By Jill Lieber, USA TODAY
Celebrities Madonna, Julia Roberts and Sharon Stone have done it. So have golfer Tiger Woods, basketball star Jason Kidd, pitcher Curt Schilling and offen-sive lineman Ruben Brown. What they all have in common is Pilates, one of the fastest growing fitness activities in America, according to SGMA International, the trade association for sports equipment manufacturers.
Designed to increase flexibility and improve posture, balance and coordination, Pilates focuses on strengthening the body’s core or midsection.
Once favored by rock divas, actresses and supermodels, the stretching and strengthening exercise method developed by Joseph Pilates (pih-LAH-teez) has become the latest training rage for male professional athletes.
“Since I’ve done Pilates, I’m much better looking and 4 feet taller,” says Rich Beem, winner of the 2002 PGA Championship. “Seriously, I’m now so stretched out and have such great posture that I look and feel like a different person.”
Developed in the early 1900s, Pilates consists of 500 exercises, all initiating from the muscles in the abdomen, lower back, hips or buttocks. The cost of a private Pilates session with a properly licensed instructor is comparable to or slightly more expensive than a personal training session.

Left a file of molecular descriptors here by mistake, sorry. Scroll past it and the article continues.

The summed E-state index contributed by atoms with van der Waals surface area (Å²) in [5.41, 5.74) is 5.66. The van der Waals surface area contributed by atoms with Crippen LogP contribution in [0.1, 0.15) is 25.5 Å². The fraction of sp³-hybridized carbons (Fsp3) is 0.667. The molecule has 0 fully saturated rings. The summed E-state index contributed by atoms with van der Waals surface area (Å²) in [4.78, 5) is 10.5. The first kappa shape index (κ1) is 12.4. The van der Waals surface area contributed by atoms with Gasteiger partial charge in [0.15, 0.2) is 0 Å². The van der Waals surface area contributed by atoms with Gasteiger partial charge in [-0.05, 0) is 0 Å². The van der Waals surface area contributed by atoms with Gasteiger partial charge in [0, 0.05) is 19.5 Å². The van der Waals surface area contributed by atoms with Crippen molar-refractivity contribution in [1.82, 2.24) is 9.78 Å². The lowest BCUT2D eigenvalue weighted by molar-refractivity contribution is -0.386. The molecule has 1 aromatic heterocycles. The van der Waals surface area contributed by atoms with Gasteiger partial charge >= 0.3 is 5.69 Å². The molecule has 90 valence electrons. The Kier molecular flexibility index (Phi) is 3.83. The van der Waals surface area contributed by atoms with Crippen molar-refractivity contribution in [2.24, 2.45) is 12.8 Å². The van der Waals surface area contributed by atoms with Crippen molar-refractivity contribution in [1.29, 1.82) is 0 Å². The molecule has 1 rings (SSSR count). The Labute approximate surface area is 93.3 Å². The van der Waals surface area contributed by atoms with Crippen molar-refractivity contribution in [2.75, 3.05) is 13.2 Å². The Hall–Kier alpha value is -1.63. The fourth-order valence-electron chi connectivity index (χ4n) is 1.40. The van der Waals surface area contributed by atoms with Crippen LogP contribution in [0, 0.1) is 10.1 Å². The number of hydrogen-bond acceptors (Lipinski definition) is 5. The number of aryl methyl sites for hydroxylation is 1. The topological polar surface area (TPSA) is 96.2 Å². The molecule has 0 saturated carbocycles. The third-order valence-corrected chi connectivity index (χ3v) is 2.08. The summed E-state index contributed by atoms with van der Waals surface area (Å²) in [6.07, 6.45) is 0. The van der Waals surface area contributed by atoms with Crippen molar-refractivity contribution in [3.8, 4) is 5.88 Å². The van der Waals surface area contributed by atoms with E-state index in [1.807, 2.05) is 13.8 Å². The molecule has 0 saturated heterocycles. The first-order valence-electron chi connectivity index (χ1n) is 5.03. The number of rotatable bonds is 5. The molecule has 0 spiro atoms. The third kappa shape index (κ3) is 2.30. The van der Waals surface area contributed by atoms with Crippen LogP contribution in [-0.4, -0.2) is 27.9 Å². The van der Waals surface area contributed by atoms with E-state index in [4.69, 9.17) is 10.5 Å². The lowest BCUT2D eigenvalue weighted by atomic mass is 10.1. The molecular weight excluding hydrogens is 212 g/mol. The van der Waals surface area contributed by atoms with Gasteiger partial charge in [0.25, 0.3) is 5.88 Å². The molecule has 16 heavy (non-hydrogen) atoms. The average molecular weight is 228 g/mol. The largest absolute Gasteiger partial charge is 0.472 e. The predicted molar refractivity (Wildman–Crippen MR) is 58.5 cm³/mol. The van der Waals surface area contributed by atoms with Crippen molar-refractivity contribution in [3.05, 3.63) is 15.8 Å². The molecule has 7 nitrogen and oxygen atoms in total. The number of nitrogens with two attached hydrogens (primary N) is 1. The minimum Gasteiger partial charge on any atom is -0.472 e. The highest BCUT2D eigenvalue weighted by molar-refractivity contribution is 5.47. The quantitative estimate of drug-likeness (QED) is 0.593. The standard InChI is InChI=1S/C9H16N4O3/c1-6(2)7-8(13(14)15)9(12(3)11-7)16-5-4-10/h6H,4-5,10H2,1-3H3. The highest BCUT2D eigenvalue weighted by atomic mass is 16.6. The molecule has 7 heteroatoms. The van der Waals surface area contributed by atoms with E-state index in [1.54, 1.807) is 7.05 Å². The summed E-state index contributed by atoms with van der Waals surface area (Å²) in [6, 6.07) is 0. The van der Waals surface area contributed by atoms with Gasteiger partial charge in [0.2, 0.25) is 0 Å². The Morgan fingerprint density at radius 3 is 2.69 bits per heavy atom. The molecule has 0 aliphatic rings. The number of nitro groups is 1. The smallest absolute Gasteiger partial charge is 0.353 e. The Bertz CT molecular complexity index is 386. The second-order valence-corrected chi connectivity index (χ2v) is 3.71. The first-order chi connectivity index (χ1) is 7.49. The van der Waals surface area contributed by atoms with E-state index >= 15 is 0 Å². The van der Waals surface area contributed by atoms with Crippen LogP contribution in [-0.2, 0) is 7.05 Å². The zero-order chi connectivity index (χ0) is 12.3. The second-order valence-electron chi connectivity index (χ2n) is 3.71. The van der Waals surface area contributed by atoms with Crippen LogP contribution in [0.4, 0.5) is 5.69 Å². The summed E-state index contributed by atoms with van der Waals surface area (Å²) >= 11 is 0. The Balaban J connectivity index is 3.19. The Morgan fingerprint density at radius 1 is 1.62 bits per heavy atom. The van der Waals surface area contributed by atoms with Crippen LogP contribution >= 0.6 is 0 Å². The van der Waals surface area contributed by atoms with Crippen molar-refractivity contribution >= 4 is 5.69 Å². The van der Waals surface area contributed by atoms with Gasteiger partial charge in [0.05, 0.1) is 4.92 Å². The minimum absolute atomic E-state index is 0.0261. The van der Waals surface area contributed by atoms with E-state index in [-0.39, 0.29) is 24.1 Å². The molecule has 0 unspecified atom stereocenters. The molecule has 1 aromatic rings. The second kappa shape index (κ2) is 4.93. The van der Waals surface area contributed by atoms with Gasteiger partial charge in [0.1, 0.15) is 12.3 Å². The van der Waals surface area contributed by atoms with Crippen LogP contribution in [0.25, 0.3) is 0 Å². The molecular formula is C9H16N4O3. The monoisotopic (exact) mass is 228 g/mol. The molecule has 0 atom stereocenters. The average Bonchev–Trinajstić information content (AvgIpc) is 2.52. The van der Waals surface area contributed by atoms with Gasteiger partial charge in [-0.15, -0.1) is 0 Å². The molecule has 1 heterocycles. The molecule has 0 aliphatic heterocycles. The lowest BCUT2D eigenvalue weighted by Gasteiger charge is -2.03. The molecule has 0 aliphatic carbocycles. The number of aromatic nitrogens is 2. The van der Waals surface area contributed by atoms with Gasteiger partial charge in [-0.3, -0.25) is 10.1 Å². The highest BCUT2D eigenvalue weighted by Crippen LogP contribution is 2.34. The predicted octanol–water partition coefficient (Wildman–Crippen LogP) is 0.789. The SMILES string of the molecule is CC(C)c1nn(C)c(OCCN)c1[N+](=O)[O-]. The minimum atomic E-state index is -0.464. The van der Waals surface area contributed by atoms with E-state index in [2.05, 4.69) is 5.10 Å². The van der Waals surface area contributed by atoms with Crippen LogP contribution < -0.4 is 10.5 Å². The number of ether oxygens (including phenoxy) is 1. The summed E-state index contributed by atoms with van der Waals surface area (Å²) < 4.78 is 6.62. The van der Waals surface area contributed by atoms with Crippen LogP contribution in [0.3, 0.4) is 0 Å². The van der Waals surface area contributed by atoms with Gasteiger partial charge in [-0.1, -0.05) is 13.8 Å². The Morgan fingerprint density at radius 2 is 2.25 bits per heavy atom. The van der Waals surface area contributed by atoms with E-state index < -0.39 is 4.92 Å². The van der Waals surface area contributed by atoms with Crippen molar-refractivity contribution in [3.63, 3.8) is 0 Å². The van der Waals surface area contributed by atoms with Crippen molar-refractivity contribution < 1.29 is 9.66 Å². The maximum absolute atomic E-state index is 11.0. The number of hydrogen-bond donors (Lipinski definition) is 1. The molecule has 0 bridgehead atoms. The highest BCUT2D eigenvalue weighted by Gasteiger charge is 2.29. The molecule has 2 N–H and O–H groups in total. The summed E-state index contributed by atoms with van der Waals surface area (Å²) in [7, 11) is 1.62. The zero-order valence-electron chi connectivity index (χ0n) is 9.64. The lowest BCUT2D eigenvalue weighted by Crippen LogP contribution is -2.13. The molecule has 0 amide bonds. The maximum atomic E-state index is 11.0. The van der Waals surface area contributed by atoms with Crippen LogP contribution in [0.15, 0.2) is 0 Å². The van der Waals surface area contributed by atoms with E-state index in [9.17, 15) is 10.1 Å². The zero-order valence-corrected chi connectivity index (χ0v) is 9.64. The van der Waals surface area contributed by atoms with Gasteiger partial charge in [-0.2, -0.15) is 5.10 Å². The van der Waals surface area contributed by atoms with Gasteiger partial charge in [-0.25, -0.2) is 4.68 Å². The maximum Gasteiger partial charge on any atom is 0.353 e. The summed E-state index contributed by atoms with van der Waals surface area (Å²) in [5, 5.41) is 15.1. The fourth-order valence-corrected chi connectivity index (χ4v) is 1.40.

For athletes, the benefits include more efficient movement as well as better endurance, speed and quickness.
As mainstream as the Pilates method of devel-oping core muscle groups has become, male professional athletes interested in adding it to their training programs still must get past the stigma that this is largely a women’s exercise.
Jason Kidd, the Nets superstar point guard, gave his wife, Joumana, a longtime Pilates devo-tee, a hard time when she told him it might help in his rehabilitation of a broken ankle a few years ago. After weeks of making fun of Pilates, Kidd fi-nally tried it. “I immediately discovered how tight I was,” Kidd recalls. “After one session I was ener-gized. From that point on I was convinced it was a great workout.” For Kidd, Pilates is all about find-ing the edge. He estimates 30% of his strength and flexibility training comes from Pilates. “Pilates has made me quicker, more explosive,” he says.
Rich Dalatri, the Nets strength coach, has been instrumental in introducing the exercise method to the entire team. “Pilates is rejuvenating, restora-tive, invigorating,” he says, “maybe because it gets the blood flowing through every inch of the mus-cles. It’s so internal. It puts you in tune with your body. It puts you in a different state.” The Nets have invested in Pilates equipment for their weight room. The players are so dependent that through-out the NBA playoffs in 2002, a leading Pilates company shipped special equipment to the team’s hotel on road trips.